Bangladesh Arrests over 8,000 Related to Wave of Jihadi Hacking Murders

BANGLADESH, Dhaka : Bangladeshi police escort arrested men in Dhaka on June 12, 2016, who were detained during a anti-militant crackdown across the country . Around 5,000 people, including suspected ordinary criminals with existing warrants against them, have been arrested after police launched a controversial anti-militant drive across the Muslim-majority …

Police in Bangladesh arrested over 8,000 people this week in connection to a wave of hacking murders by radical Islamists, targeting secular bloggers, professors, and LGBT advocates.

3,245 people were arrested on Sunday alone, India’s NDTV reports, with the number surpassing 8,000 between Friday and Monday. Those arrested are believed to have ties to Bangladeshi Islamic groups and have working relationships with roving gangs of Islamists who have killed dozens of secular bloggers, Hindu figures, advocates for gay rights, and, on some occasions, devout Muslims by mistake.

“We’ve arrested 3,245 people including 34 terrorists on the third day of the nationwide anti-militant drive,” deputy inspector general AKM Shahidur Rahman told Agence-France Presse. Reuters adds that of those arrested, at least 119 are known members of jihadi outfits. Most arrested were taken in under warrants for a variety of related offenses like illegal firearms possession, not for the murder of any of those vocal critics of Islam killed in the last three years.

The group most targeted in this particular raid is the banned Islamic group Jamayetul Mujahideen Bangladesh (JMB), the AFP notes, though members of another Islamist group, Hizb ut Tahrir, have also been detained. Among them is a man believed to be a senior leader of the latter group, Omar Faruq. Reuters adds to that list the group Ansarullah Bangla Team.

In addition to those detained, police killed “several” suspects in shootouts while attempting to arrest them.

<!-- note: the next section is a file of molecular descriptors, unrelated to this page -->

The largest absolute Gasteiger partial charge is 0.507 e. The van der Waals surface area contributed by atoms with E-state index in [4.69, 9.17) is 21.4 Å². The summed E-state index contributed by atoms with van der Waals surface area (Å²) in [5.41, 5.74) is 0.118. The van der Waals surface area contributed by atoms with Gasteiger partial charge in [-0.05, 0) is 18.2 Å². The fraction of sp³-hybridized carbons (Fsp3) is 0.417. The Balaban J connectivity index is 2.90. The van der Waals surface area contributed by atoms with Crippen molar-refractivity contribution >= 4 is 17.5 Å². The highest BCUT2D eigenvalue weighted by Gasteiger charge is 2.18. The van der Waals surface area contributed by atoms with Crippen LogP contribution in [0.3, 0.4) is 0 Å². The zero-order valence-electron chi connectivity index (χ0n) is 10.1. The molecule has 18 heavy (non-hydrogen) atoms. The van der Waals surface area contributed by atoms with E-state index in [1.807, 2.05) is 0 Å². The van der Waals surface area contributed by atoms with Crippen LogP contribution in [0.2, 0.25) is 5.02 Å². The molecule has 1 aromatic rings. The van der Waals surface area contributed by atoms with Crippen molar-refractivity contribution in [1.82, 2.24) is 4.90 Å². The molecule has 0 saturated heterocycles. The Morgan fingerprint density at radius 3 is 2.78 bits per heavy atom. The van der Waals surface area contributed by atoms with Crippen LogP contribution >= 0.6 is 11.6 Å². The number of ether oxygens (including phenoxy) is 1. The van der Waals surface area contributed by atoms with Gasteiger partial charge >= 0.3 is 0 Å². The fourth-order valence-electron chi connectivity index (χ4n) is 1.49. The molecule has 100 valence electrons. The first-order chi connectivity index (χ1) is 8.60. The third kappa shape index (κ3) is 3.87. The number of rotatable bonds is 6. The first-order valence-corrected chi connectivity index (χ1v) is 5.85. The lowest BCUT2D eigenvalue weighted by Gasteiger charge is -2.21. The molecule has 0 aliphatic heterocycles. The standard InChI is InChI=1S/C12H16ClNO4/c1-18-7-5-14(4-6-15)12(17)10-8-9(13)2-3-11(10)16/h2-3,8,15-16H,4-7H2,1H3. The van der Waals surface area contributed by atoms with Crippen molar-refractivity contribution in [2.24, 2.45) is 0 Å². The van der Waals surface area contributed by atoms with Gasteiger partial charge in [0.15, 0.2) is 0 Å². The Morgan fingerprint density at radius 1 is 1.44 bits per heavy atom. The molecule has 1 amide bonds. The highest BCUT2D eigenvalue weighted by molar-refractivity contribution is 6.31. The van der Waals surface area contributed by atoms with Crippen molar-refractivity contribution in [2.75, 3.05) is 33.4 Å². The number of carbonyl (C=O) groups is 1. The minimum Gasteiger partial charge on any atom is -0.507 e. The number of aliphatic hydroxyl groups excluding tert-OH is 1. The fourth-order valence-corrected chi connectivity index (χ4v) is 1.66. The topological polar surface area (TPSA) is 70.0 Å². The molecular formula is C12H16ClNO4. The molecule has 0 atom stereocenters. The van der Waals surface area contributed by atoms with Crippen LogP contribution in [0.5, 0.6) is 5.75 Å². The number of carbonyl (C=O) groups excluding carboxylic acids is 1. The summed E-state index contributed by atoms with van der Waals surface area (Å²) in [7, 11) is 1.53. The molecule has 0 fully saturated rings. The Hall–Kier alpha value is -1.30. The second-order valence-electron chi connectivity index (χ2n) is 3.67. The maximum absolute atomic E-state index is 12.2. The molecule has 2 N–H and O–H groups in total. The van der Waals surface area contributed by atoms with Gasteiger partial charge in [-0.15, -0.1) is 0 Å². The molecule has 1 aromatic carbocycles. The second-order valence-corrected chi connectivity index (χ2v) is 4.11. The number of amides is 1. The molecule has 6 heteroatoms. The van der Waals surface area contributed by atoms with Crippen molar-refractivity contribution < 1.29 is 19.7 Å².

Two notable Islamic groups are absent from the police list: The Islamic State and al-Qaeda. Both have taken official responsibility for a number of machete hacking murders in the country, with the Islamic State most recently claiming that its mob murdered a popular Hindu priest in the nation’s north, in addition to 20 other attacks. Bangladeshi police insist neither group has a notable presence in the country and that they are merely taking claim for the attacks to bolster their international image.

The thousands of arrests of individuals supportive of the murder of outspoken secularists and other infidels in the eyes of radical Muslims is a reflection of the belief among law enforcement in the south Asian nation that the general public in Bangladesh supports the murderers and the belief that death is the only option for those who reject Sharia law is mainstream.

“In general, people think they have done the right thing, that it’s not unjustifiable to kill,” Monirul Islam, the head of Bangladesh’s counterterrorism unit, told the New York Times last week. Police have expressed significant concern about public opinion, issuing statements asking individuals to refrain from “criticizing Islam” in public or promoting “unnatural sex” while they attempt to stop the recent cycle of murders. Some officials have gone as far as blaming Israel, not radical Islamist murderers, for the hacking attacks.

Among those killed in the past year by roving gangs wielding guns, machetes, knives, or all three have been a number of bloggers who have dared write against imposing Sharia law, a popular Hindu priest, and the editor of the nation’s only LGBT rights interest magazine. Homosexuality is illegal in Bangladesh.